“The pro-Palestinian movement has done so much work to heavily regulate and police their image to appear palatable to the media,” Chu said. “There is a double standard in how our activism is treated compared to pro-Israeli voices when they speak their rhetoric.”

Accusations of antisemitism have fostered a culture of silence and fear for Palestinian activist groups. 

These claims are made to paint advocates negatively, forcing them to backtrack on their activism in self-defense, said Ali Abu-Atieh, board member of Students for Justice in Palestine. The rhetoric used by pro-Palestinian groups isn’t antisemitic. The intention is to villainize these movements through false claims.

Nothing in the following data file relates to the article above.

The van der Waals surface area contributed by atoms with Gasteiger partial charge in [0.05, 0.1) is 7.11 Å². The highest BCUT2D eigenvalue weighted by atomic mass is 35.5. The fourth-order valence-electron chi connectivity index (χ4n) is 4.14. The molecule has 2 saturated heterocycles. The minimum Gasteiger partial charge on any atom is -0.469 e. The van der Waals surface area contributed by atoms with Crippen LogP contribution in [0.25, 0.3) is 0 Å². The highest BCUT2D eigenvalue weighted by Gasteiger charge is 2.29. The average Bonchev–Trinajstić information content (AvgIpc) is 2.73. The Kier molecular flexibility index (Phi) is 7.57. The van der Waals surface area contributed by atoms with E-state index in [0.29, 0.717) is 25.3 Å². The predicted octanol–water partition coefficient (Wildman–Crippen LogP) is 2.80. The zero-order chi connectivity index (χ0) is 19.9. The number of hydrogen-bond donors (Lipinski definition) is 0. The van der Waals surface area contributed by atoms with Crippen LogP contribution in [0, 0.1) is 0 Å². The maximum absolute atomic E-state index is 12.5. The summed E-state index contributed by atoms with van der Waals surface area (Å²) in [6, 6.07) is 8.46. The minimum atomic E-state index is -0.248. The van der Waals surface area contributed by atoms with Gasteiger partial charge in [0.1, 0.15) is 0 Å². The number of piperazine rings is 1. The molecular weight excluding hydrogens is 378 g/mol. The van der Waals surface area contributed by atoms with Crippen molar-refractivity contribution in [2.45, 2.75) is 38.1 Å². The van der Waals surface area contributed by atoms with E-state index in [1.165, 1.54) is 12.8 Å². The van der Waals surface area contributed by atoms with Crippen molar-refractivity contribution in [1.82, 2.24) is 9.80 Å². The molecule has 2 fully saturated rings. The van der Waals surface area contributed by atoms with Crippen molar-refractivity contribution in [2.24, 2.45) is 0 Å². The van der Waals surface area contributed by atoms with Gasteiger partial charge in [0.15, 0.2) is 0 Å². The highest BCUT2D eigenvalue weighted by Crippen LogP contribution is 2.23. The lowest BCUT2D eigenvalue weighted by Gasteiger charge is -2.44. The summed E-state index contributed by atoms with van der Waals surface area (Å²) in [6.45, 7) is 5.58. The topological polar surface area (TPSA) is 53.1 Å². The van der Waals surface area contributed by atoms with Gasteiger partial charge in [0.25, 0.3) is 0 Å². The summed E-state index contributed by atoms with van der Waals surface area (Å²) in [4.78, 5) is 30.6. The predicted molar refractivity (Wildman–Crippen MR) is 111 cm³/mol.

According to Painter, the complaint isn’t intended to target student-led advocacy groups but instead to discourage faculty members from making statements he believes violate Title VI. Title VI prohibits discrimination of individuals on the basis of race, color and origin in programs that receive public funding, such as schools. 

Criticisms of the Israeli government are in no way discriminatory towards Jewish students. False claims of antisemitism on every level have become a means of mass gaslighting to curb Palestinian liberation movements. His complaint only reiterates the harmful, baseless rhetoric that defenders of Israel use to wrongfully justify attacks on both Palestinians and the people who fight for them. 

The belief that antisemitism and the Free Palestine movement are synonymous is a dangerous false equivalence. The Department of Education’s investigation is an example of advocacy being silenced under the guise of curbing hate. 

It goes without saying that violence is unacceptable. But focusing on false claims of antisemitism and mislabeling pro-Palestinian activists as endorsers of violence is disingenuous.